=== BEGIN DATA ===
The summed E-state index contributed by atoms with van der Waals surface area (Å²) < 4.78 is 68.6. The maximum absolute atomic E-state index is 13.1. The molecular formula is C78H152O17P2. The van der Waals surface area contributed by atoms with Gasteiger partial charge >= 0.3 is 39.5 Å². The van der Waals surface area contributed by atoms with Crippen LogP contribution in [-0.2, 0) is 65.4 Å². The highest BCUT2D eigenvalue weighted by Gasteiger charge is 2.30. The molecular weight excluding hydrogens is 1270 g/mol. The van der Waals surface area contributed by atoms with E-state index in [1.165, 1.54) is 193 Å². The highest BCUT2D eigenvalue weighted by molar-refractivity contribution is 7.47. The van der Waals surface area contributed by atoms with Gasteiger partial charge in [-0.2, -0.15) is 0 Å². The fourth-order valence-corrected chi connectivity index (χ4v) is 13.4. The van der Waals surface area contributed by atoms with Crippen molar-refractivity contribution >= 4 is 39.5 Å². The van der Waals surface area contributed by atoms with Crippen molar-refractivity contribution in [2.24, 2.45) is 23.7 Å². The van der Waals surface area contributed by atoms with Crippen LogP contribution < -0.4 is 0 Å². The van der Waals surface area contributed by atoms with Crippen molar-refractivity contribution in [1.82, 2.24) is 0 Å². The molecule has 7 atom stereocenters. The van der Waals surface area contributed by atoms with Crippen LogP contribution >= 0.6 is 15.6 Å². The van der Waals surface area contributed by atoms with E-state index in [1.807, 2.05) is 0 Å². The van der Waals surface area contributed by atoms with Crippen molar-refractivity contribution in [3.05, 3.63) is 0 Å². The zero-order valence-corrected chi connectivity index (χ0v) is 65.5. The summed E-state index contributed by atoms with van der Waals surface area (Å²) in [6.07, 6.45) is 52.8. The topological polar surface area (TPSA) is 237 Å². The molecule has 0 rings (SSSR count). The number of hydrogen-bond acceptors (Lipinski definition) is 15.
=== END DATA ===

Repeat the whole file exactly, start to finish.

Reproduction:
The summed E-state index contributed by atoms with van der Waals surface area (Å²) < 4.78 is 68.6. The maximum absolute atomic E-state index is 13.1. The molecular formula is C78H152O17P2. The van der Waals surface area contributed by atoms with Gasteiger partial charge >= 0.3 is 39.5 Å². The van der Waals surface area contributed by atoms with Crippen LogP contribution in [-0.2, 0) is 65.4 Å². The highest BCUT2D eigenvalue weighted by Gasteiger charge is 2.30. The molecular weight excluding hydrogens is 1270 g/mol. The van der Waals surface area contributed by atoms with E-state index in [1.165, 1.54) is 193 Å². The highest BCUT2D eigenvalue weighted by molar-refractivity contribution is 7.47. The van der Waals surface area contributed by atoms with Gasteiger partial charge in [-0.2, -0.15) is 0 Å². The fourth-order valence-corrected chi connectivity index (χ4v) is 13.4. The van der Waals surface area contributed by atoms with Crippen molar-refractivity contribution >= 4 is 39.5 Å². The van der Waals surface area contributed by atoms with Crippen molar-refractivity contribution in [2.24, 2.45) is 23.7 Å². The van der Waals surface area contributed by atoms with Crippen LogP contribution < -0.4 is 0 Å². The van der Waals surface area contributed by atoms with Crippen molar-refractivity contribution in [1.82, 2.24) is 0 Å². The molecule has 7 atom stereocenters. The van der Waals surface area contributed by atoms with Crippen LogP contribution >= 0.6 is 15.6 Å². The van der Waals surface area contributed by atoms with E-state index in [1.807, 2.05) is 0 Å². The van der Waals surface area contributed by atoms with Crippen molar-refractivity contribution in [3.05, 3.63) is 0 Å². The zero-order valence-corrected chi connectivity index (χ0v) is 65.5. The summed E-state index contributed by atoms with van der Waals surface area (Å²) in [6.07, 6.45) is 52.8. The topological polar surface area (TPSA) is 237 Å². The molecule has 0 rings (SSSR count). The number of hydrogen-bond acceptors (Lipinski definition) is 15.